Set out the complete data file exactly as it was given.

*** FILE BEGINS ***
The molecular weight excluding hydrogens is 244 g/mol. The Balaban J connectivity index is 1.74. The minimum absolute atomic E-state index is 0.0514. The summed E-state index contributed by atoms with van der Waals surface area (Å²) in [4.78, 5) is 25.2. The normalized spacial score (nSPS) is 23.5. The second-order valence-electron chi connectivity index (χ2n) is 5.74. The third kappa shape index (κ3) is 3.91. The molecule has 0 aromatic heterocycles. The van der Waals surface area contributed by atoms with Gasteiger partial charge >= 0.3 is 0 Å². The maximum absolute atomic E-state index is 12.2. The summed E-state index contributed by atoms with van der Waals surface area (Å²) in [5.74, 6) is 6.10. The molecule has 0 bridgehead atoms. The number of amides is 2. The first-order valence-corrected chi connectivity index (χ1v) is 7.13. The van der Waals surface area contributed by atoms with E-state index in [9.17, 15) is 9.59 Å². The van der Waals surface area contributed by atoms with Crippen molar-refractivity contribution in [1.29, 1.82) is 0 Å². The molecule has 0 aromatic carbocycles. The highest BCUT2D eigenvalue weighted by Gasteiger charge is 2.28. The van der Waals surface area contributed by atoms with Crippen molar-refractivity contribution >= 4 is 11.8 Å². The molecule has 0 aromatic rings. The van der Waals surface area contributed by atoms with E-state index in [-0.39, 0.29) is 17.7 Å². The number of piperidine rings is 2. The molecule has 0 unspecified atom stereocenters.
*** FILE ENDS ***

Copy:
The molecular weight excluding hydrogens is 244 g/mol. The Balaban J connectivity index is 1.74. The minimum absolute atomic E-state index is 0.0514. The summed E-state index contributed by atoms with van der Waals surface area (Å²) in [4.78, 5) is 25.2. The normalized spacial score (nSPS) is 23.5. The second-order valence-electron chi connectivity index (χ2n) is 5.74. The third kappa shape index (κ3) is 3.91. The molecule has 0 aromatic heterocycles. The van der Waals surface area contributed by atoms with Gasteiger partial charge >= 0.3 is 0 Å². The maximum absolute atomic E-state index is 12.2. The summed E-state index contributed by atoms with van der Waals surface area (Å²) in [5.74, 6) is 6.10. The molecule has 0 bridgehead atoms. The number of amides is 2. The first-order valence-corrected chi connectivity index (χ1v) is 7.13. The van der Waals surface area contributed by atoms with E-state index in [9.17, 15) is 9.59 Å². The van der Waals surface area contributed by atoms with Crippen molar-refractivity contribution in [1.29, 1.82) is 0 Å². The molecule has 0 aromatic carbocycles. The highest BCUT2D eigenvalue weighted by Gasteiger charge is 2.28. The van der Waals surface area contributed by atoms with Crippen molar-refractivity contribution >= 4 is 11.8 Å². The molecule has 0 aromatic rings. The van der Waals surface area contributed by atoms with E-state index in [-0.39, 0.29) is 17.7 Å². The number of piperidine rings is 2. The molecule has 0 unspecified atom stereocenters.